You know, you remind me of my uncle's brother.
`·ju nəʊ, ˈjuː rɪˏmaɪn mi | əv maɪ ˈʌŋklz ˋbrʌðə. 
He was always on the move, that man. Never without his
ʔi wəz ˈɔːwɪz | ɒn ðə ˎmuːv, ðat ˏman. ˈnevə
He had an eye for the girls. Very much your build.
(h)i ˎad n ˋaɪ | fə ðə ˎˏgɜːlz. ˈveri mʌʧ ˈjɔː ˋbɪld. 
Bit of an athlete. Long jump specialist. Had a penchant for
bɪt əv ən ˎaθliːt. ˋlɒŋʤʌmp speʃlɪst. ˈhad ə ˈpɒ̃ʃɒ̃ | fə
Couldn't eat enough of em. Peanuts, walnuts, brazil nuts,
kʊdn iːt əˋnʌf əv əm. ˈpiːnʌts | ˈwɔːnʌts| brəˈzɪl nʌts | ˈmʌŋki nʌts...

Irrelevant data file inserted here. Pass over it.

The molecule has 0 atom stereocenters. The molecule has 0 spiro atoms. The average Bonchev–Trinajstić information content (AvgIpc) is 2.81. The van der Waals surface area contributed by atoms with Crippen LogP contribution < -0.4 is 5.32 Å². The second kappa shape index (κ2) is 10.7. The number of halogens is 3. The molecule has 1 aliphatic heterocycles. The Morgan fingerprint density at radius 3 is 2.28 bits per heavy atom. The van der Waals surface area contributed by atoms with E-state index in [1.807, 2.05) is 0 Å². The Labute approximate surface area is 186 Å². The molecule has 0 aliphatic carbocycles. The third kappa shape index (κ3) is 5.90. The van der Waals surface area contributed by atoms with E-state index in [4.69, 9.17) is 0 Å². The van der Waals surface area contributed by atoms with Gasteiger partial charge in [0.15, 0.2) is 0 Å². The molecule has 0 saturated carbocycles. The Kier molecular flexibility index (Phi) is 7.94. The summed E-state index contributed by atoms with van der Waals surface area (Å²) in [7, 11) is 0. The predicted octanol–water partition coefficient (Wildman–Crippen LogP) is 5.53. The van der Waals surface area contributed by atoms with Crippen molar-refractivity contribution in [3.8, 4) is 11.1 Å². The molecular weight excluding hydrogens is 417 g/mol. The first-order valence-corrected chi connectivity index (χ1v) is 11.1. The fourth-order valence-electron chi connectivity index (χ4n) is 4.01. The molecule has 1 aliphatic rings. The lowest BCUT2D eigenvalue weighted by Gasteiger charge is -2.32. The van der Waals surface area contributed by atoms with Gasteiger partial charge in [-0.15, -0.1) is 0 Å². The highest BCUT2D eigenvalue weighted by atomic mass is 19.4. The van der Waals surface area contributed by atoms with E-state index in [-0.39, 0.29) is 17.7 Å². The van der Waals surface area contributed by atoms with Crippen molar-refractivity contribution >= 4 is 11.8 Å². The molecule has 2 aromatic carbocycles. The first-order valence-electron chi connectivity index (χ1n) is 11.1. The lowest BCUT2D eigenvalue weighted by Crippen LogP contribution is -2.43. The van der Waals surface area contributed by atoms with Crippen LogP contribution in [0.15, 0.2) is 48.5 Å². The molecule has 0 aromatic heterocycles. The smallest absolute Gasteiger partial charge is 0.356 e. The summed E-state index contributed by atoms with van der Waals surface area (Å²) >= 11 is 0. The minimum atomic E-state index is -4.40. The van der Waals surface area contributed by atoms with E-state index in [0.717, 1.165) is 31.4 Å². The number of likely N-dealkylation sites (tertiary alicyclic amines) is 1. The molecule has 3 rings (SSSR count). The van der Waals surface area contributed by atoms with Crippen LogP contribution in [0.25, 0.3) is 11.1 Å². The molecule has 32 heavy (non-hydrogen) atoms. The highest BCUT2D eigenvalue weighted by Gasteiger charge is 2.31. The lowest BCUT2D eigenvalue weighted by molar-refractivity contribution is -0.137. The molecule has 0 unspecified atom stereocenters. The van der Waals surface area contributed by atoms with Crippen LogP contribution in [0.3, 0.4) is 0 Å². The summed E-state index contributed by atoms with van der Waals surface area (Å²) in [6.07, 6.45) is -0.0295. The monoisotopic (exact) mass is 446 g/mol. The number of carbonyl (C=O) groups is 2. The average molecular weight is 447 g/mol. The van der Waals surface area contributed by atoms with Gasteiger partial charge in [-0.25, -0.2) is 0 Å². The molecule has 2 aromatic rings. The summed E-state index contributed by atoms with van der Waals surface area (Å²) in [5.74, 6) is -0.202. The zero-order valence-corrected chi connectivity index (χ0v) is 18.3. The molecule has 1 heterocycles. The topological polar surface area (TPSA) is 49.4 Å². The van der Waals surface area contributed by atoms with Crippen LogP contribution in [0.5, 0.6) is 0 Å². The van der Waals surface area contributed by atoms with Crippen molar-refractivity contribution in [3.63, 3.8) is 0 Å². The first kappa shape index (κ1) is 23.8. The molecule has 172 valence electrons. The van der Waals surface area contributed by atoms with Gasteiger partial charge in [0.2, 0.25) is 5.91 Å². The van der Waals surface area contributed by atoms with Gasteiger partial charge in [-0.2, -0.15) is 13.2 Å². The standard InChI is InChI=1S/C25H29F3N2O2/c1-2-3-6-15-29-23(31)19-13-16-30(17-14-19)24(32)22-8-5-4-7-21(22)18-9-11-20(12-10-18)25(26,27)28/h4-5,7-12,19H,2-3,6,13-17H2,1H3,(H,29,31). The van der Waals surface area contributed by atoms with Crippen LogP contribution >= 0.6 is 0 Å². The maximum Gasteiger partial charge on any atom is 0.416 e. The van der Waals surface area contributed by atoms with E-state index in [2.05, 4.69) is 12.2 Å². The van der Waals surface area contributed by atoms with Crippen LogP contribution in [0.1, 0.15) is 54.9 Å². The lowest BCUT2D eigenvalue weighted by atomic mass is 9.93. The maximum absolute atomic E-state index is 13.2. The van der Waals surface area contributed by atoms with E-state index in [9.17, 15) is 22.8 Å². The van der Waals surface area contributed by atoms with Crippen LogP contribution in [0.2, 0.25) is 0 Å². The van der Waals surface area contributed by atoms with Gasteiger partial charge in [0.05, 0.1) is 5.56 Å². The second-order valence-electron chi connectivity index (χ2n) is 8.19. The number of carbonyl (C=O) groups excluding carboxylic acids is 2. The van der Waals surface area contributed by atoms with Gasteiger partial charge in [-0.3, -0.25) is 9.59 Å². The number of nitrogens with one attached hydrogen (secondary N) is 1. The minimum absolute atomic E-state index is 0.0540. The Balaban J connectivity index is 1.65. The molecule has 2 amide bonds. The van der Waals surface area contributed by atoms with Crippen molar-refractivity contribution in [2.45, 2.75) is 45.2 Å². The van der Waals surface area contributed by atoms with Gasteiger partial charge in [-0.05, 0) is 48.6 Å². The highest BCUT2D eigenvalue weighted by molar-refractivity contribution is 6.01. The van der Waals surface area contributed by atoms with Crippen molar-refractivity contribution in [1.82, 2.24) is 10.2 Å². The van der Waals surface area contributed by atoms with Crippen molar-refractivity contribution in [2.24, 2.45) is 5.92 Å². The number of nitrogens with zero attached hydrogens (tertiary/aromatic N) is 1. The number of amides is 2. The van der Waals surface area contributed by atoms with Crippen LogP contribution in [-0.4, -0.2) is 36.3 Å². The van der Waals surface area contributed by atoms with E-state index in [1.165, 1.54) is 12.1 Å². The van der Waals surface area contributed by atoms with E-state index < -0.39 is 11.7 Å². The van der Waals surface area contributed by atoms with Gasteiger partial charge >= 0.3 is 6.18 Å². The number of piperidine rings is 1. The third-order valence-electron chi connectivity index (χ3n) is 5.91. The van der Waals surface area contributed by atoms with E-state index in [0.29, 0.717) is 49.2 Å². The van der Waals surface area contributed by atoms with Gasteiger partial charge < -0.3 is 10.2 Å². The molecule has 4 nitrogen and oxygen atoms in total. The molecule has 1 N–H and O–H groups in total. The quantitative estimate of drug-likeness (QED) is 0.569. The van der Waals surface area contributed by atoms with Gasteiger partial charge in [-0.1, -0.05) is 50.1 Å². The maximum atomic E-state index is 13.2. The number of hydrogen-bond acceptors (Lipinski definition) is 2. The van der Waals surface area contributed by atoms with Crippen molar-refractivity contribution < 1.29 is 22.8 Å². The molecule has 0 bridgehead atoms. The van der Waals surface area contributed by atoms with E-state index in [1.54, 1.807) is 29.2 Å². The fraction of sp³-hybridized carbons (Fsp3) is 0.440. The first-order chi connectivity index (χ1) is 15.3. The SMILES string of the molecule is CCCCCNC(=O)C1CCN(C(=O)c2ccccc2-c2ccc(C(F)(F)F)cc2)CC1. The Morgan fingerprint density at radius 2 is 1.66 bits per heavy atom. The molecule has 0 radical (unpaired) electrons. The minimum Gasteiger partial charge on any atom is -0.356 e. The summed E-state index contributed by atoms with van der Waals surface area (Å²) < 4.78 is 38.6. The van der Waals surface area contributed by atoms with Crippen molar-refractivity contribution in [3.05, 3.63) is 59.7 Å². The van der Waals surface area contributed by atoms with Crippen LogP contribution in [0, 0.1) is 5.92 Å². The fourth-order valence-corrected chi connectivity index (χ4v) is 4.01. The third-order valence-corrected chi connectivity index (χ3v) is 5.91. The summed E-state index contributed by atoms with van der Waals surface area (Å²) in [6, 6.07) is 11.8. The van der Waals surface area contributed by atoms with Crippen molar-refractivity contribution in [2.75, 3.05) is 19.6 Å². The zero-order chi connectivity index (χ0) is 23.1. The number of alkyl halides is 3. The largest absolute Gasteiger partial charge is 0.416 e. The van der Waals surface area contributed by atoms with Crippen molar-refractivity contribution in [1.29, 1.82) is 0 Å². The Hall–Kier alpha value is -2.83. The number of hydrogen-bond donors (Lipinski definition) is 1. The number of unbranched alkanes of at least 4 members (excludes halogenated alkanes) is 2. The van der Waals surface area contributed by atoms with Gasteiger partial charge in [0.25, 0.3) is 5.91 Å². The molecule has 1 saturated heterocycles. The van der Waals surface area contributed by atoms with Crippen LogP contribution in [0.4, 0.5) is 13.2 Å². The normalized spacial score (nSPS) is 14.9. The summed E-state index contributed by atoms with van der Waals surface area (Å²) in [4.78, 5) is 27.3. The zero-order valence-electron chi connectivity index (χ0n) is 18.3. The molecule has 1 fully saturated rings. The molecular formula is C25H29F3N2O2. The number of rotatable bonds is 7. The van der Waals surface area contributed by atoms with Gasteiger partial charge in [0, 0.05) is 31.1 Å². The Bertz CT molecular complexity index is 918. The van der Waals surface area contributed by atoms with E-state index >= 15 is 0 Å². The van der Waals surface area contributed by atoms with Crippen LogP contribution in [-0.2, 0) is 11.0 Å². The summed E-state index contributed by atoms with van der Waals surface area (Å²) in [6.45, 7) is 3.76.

He wouldn't touch a piece of fruitcake. That was a funny
ɪ ˈwʊdn tʌʧ| ə ˋpiːs ə ˋˏfruːtkeɪk | ˋðat wəz ə fʌni ˏbɪznɪs. 
Your spitting image he was. Married a Chinaman. Went to
jɔː ˈspɪtɪŋ ˎɪmɪʤ i ˈwɒz. ˏmarɪd ə ˋʧaɪnəmən. ˈwent tə ʤəˋmeɪkə. 
The elision of the /d/ of remind in line 1 is unremarkable in
context. The elision of the /l/ of always in line 2 is commonplace in
General British usage; that from walnuts in line 5 is much less so.
Whether there is an aitch at the beginning of line 3 is hardly
decidable: if so it's masked by paralinguistic breathiness.
The non-sequiturs and other illogicalities are typical of
Pinter's characterisations of canny Cockney types. This extract is from
his play The Caretaker.
Another Pinter hallmark is the long pause the
actor makes in line 6 after fruitcake, the longest in all the half hour
of the People Speaking texts.